Val Williamson


I learned today from film historian and Cecil Hepworth expert Simon Brown that Valerie Williamson, Hepworth’s daughter by his second marriage, has died. As Simon explains in this short notice which he has kindly supplied, Val Williamson did much to ensure that her father’s legacy was understood and respected, and her sad passing means that the last direct generational link with the British film pioneers has been broken. Simon writes:

I am sorry to have to announce that Valerie Williamson, daughter of pioneer British filmmaker Cecil Hepworth, died on Thursday 8th October after a battle with cancer. Val was born well after Hepworth stopped making films at Walton Studios, but after the death of Elizabeth Hepworth in the 1990s, Val took over the mantle of keeper of her father’s memory. Although she resisted the limelight, rarely attending screenings of her father’s work, she nonetheless became a great friend to academics, historians, documentary makers and archivists over the years, helping to ensure the long-term legacy of Hepworth through careful managing of how her father’s surviving films were used. She will be particularly missed by those historians of early British cinema with whom she freely shared her memories of her father and his work. As one of the few surviving family members with direct links to the pioneer days, her contribution to our understanding of Hepworth has been considerable and her death is a tragic loss for us all, particularly for those of us lucky enough to call her a friend. Outside of the film world Val was a potter of considerable talent and lived quietly near Guildford with her husband and her two beloved daschunds.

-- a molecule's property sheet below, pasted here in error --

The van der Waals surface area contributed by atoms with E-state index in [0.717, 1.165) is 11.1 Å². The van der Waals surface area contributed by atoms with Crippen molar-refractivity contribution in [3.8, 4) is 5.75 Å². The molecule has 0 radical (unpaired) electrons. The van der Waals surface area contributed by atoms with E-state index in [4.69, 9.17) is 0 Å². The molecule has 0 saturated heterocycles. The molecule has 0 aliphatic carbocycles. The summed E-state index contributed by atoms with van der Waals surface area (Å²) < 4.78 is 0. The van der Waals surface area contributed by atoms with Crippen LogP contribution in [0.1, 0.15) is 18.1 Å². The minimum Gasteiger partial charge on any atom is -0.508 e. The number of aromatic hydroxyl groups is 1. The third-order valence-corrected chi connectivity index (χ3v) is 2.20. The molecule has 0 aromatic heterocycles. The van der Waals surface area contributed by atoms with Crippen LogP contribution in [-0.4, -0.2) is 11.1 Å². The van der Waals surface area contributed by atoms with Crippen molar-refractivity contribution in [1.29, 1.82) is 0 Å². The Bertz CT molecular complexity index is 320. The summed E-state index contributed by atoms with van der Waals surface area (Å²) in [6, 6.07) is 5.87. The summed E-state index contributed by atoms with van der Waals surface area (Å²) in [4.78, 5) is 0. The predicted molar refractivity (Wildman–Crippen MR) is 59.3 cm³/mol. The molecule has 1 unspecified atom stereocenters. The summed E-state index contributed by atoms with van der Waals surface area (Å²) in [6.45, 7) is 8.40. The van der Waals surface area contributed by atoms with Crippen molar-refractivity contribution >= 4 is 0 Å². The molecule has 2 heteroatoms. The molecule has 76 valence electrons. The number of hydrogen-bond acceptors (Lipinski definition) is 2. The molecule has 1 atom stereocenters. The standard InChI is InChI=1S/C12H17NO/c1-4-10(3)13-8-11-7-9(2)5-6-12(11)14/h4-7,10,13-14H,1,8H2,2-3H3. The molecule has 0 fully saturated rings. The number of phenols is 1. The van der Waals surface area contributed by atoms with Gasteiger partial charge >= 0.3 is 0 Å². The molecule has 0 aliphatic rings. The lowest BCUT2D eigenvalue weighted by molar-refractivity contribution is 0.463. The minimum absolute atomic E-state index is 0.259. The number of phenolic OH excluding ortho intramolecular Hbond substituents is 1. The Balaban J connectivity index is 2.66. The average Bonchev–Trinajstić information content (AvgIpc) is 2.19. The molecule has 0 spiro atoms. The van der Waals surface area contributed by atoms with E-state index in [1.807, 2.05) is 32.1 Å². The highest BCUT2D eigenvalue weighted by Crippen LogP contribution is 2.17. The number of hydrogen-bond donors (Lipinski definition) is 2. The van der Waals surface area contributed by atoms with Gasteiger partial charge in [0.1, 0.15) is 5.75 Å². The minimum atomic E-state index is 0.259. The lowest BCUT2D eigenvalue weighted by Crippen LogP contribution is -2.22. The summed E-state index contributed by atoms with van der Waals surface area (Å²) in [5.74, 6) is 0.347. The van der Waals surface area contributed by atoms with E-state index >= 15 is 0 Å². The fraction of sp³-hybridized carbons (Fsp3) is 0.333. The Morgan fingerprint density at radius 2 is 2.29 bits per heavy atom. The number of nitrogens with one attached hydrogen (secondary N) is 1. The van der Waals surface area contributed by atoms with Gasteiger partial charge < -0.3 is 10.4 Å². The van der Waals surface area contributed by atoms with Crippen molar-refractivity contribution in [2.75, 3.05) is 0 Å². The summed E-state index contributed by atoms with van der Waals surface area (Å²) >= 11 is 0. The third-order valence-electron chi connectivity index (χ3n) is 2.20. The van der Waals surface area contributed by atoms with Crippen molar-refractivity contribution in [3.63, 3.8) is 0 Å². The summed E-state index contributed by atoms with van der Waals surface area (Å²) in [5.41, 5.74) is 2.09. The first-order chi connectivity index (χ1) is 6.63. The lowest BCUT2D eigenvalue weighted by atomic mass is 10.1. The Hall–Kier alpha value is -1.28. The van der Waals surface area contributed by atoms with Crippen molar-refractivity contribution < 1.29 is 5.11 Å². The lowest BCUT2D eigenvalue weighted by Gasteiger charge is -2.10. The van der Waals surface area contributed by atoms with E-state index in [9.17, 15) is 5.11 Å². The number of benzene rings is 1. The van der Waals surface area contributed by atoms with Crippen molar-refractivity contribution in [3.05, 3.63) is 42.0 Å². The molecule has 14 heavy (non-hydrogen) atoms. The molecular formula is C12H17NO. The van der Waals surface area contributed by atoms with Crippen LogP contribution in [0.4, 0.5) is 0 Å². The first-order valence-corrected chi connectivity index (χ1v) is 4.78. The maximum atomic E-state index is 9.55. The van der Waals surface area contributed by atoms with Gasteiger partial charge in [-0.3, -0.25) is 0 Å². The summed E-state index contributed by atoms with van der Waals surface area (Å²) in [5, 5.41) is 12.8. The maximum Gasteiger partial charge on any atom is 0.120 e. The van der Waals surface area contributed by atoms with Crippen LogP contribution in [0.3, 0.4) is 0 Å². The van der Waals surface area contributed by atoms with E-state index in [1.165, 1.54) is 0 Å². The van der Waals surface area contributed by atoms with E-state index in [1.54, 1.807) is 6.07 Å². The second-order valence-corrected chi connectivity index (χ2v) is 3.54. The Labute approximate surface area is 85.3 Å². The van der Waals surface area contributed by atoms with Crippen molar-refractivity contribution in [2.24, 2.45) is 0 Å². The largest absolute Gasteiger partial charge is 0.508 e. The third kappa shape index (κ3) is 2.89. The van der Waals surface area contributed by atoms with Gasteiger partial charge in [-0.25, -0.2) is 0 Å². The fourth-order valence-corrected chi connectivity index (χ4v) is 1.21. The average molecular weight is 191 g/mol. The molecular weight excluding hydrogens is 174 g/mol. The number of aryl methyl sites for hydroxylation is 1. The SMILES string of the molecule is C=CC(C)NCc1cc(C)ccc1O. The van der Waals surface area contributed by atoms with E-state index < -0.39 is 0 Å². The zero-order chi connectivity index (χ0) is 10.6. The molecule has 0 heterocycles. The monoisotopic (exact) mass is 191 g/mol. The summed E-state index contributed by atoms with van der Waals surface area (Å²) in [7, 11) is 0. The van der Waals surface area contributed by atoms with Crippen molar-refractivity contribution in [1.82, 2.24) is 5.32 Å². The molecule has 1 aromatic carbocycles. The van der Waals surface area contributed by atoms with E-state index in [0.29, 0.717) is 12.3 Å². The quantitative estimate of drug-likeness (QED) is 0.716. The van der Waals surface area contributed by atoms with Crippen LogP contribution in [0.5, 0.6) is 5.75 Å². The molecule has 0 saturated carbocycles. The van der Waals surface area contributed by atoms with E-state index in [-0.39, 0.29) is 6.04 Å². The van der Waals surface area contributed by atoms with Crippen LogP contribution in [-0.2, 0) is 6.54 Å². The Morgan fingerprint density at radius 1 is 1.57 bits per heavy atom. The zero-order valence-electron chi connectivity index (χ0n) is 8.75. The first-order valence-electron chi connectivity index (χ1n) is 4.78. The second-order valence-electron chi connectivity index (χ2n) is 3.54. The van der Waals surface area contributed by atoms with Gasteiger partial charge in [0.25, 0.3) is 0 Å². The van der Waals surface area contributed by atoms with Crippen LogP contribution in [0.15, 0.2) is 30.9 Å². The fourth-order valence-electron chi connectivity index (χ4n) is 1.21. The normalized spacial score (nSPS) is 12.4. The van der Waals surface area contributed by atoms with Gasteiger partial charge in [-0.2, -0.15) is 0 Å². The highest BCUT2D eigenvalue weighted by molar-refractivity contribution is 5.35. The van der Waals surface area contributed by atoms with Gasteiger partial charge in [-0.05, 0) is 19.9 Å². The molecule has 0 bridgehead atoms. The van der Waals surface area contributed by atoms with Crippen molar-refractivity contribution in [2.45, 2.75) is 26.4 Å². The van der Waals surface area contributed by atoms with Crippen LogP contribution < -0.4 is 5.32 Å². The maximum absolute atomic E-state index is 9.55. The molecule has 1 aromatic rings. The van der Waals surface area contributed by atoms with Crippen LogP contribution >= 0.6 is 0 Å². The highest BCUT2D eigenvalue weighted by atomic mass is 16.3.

For information on Cecil Hepworth, the leading figure in British dramatic film production before the First World War, and a significant creative filmmaker into the 1920s, here are a few links: